This week is the last week before the start of the next academic year! Professors’ Square saw its first residents move in, in August 1870 in time for the first academic session on the new Gilmorehill Campus and so what better time for the Great War Project to find out what life was like in The Square during WW1?
Post by Annika Firn, postgraduate student, M.Sc. Museum Studies, University of Glasgow:
The Glasgow University’s Great War Project is hoping to uncover and share new stories and perspectives from the University during the First World War. During my placement, I researched Professors’ Square, a specific area of the University’s campus and the people that lived there during the war.
The Square was built in the 1860s and welcomed its first residents in August 1870. The thirteen houses in this area served as homes to Professors and their families from 1870 until, in some cases, the 1990s. Twelve of the Professors were Chairs of University departments and the thirteenth house served as the Principal’s lodgings. This was the only house that came furnished with £300 of furniture. Residents were able to decorate the interiors to their personal tastes and make their homes as comfortable as possible.
This distinct community was not closed off from the University staff and students and welcomed distinguished international visitors, as well as students. What I found the most interesting throughout this experience were the close relationships that Professors formed with their students. This was especially interesting because of the time period and the time commitment that the war effort took from the Professors’ daily lives. However, getting to know the students started before the war did. The trend in teaching at the beginning of the 20th Century was moving towards a more personal approach and the Professors in The Square were known for their excellent lectures as well as their kind and hospitable personalities.
William Murray Gloag and Rev. James Cooper were the most well known for the events that they hosted for their students. Gloag was known to invite select groups of his law students to his home at No. 3 for breakfasts after their early lectures. Cooper was also well known for his dining experiences, although his were more elaborate. While they were primarily social gatherings, Cooper also wanted his dinners to be training opportunities in social etiquette. This was to prepare them for the future when they might be guests or hosts in similar settings. Similarly, Professor Davies who lived at No. 6 often entertained the University’s Alexandrian Society with evening performances on the piano.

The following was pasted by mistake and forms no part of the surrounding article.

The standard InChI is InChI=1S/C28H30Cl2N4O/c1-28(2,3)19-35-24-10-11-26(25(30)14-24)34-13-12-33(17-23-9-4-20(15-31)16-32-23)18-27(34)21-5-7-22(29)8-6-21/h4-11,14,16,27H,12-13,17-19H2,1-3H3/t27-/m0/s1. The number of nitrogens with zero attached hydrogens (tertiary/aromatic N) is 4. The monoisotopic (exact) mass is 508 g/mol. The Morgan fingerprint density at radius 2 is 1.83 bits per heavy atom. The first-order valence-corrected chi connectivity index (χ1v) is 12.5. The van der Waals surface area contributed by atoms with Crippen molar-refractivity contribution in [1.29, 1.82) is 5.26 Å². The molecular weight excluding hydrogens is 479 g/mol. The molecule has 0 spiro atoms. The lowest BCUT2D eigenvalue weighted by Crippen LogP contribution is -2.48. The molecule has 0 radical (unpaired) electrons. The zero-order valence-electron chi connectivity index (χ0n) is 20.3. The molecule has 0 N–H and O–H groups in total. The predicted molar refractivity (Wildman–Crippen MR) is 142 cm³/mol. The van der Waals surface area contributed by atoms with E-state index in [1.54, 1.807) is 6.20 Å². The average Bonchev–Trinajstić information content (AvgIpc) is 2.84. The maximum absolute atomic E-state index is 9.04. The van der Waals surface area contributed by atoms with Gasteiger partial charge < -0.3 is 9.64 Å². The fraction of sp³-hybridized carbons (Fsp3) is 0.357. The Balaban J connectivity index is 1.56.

Social gatherings in The Square were frequent, formal affairs. However, during the war years these opportunities for socialising decreased and all but disappeared. This was due to the extra responsibilities that each Professor was tasked with during the war. One example is Professor Gloag who played an important role in the Glasgow Munitions Tribunals court cases after the passing of the Munitions Act of 1915. While most of the Professors stayed in Glasgow and at the University during the war, they were still involved with the war effort, which made it difficult to carry on their normal lives.
The Professors from The Square helped carry the University through The Great War by dealing with finances and sitting on various boards, such as the University Senate and Court. Without them the University could have changed irreversibly because of the war. The Professors’ close relationships with students also maintained the University throughout the war and changed the way that many of these students thought about their academics and their overall University experiences.
Find out the stories of the Professors in The Square here on HistoryPin where I created a virtual tour! Also, stay tuned to @GlasgowUniWW1 where we will be sharing some stories this week! Look out for hashtag #ProfSquareWW1
Online Resources and Further Reading:
• University of Glasgow Story
Brown, A.L. and Moss, M., 1996. The University of Glasgow: 1451-2001. Edinburgh: Edinburgh University Press.
Hetherington, H.J.W., 1924. The Life and Letters of Sir Henry Jones. London: Hodder and Stoughton Limited.
Hutcheson, R.T. and Conway, H., 1997. The University of Glasgow, 1920-1974: The Memoir of Robert T. Hutcheson. Glasgow: Glasgow University Library.
Macalister, E., 1935. Sir Donald Macalister of Tarbert. London: Macmillan and Co., Limited.
Moss, M., Forbes Munro and J., Trainor, R.H., 2000. University, City and State: The University of Glasgow since 1870. Edinburgh: Edinburgh University Press.
Walker, D.M., 1985. The Scottish Jurists. Edinburgh: W. Green & Son LTD. Law Publishers.
Wotherspoon, H.J., 1926. James Cooper: A Memoir. London: Longmans,Green and Co., LTD.